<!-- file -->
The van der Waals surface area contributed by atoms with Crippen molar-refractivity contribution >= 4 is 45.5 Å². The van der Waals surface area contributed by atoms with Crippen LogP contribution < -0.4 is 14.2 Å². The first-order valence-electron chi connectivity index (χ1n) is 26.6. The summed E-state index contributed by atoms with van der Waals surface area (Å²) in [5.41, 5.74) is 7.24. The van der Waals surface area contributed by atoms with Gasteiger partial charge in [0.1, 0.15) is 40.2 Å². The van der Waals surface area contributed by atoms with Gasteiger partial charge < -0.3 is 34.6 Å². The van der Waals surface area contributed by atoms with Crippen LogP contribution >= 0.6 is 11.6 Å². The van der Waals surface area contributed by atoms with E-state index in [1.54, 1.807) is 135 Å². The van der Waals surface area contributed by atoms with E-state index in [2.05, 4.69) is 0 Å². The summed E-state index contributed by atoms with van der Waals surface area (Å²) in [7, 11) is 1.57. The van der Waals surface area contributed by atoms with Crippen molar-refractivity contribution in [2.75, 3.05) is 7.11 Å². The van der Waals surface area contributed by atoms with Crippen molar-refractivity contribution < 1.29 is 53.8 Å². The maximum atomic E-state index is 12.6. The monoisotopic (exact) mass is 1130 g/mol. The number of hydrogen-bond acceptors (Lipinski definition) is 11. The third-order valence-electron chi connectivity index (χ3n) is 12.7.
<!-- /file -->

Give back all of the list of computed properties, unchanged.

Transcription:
The van der Waals surface area contributed by atoms with Crippen molar-refractivity contribution >= 4 is 45.5 Å². The van der Waals surface area contributed by atoms with Crippen LogP contribution < -0.4 is 14.2 Å². The first-order valence-electron chi connectivity index (χ1n) is 26.6. The summed E-state index contributed by atoms with van der Waals surface area (Å²) in [5.41, 5.74) is 7.24. The van der Waals surface area contributed by atoms with Gasteiger partial charge in [0.1, 0.15) is 40.2 Å². The van der Waals surface area contributed by atoms with Gasteiger partial charge < -0.3 is 34.6 Å². The van der Waals surface area contributed by atoms with Crippen LogP contribution >= 0.6 is 11.6 Å². The van der Waals surface area contributed by atoms with E-state index in [1.54, 1.807) is 135 Å². The van der Waals surface area contributed by atoms with E-state index in [2.05, 4.69) is 0 Å². The summed E-state index contributed by atoms with van der Waals surface area (Å²) in [7, 11) is 1.57. The van der Waals surface area contributed by atoms with Crippen molar-refractivity contribution in [2.75, 3.05) is 7.11 Å². The van der Waals surface area contributed by atoms with Crippen molar-refractivity contribution < 1.29 is 53.8 Å². The maximum atomic E-state index is 12.6. The monoisotopic (exact) mass is 1130 g/mol. The number of hydrogen-bond acceptors (Lipinski definition) is 11. The third-order valence-electron chi connectivity index (χ3n) is 12.7.